Brown is now down to 325 pounds, and has five more pounds to lose. Guard John Miller also is down nearly 15 pounds to 311. Miday has been working for years on emphasizing speed, first at up-tempo Marshall and then with Petrino last season at Western Kentucky. He has gotten results at both stops. Given the players already in place at Louisville, there is no doubt we will see one of the fastest teams in the ACC in 2014.

With the potential for more.

"I think I can hit 4.2," Parker says of his 40-time. "I just want to keep working on my legs so I can get faster."
Louisville running back Dominique Brown has the potential for a breakout season, all because he sat out last season.

Brown injured his knee and faced the prospects of competing for playing time in a crowded backfield. With Senorise Perry and Jeremy Wright forming a good 1-2 punch, the Cardinals decided it would be best to redshirt Brown, allowing his injury to heal on its own while he continued to learn the nuances of playing the position.

[+] EnlargeDominique Brown
Jamie Rhodes/USA TODAY SportsLouisville's Dominique Brown says he's confident after grasping the nuances of playing running back.
Though Louisville could have used Brown late in the season when Perry went down with a torn ACL, the move to keep him out a year has paid off. With Perry still nursing his knee injury this spring, Brown emerged as a running back to watch, a natural to take Wright's spot in the rotation.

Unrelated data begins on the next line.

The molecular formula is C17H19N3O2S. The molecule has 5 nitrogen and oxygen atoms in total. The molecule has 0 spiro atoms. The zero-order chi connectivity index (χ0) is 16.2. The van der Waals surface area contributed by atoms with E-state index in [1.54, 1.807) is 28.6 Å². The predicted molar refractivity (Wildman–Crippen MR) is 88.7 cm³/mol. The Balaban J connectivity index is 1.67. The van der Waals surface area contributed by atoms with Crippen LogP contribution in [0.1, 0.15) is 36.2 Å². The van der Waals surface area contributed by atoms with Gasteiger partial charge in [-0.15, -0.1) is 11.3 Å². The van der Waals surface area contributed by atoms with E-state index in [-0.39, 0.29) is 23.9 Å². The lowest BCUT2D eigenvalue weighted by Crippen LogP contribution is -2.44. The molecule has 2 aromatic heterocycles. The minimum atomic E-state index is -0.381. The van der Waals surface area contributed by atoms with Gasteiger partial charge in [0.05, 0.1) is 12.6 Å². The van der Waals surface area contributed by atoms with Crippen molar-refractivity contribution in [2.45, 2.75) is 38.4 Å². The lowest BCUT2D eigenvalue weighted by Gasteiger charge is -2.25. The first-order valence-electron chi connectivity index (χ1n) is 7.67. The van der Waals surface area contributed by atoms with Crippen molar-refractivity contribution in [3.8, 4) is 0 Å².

So how does Brown feel about his year away, and where he is better this year? I had a chance to catch up with him to find out.

On the time away: "It's benefited me a lot. I'm playing much faster, and learning who's supposed to block who. My first year when I made the switch, my biggest downfall was I didn't know where to run, what to read, who to cut off of. My running backs coach said I was running blind. Now that I know where everybody is supposed to be, I'm running much better."

On the competition with Perry out this spring: "It's a great opportunity not only for me but for the other running backs in the room. Brandon Radcliff and Corvin Lamb had a great spring. Once Senorise gets back, then it's back to square one for us all competing for the job."

On the feeling of getting back on the field: "It's going to be tremendous. I'm going to be so excited to get back on the field. The practice field has motivated to get back to playing football."

On how he feels about playing running back now: "I'm confident. I've got to tone up my game still so I can not only be a good back, but be a great back. There's a lot of room for improvement."

On his weight: I lost 20 pounds when I got hurt. I'm working with a nutritionist, and getting my muscle back so I can be the downhill runner this offense needs me to be. I played my sophomore season at 235. Now I'm 210. I want to get up to 215-220 to be satisfied with where I'm at. I definitely feel more explosive to get to the second level."

Spring start: March 13

Spring game: April 13

What to watch:
  1. Bortles' progress: Blake Bortles threw for 3,059 yards with 25 touchdowns and seven interceptions last season, and he figures to be one of the better signal-callers in a Big East that has few consistent returning standouts outside of Teddy Bridgewater.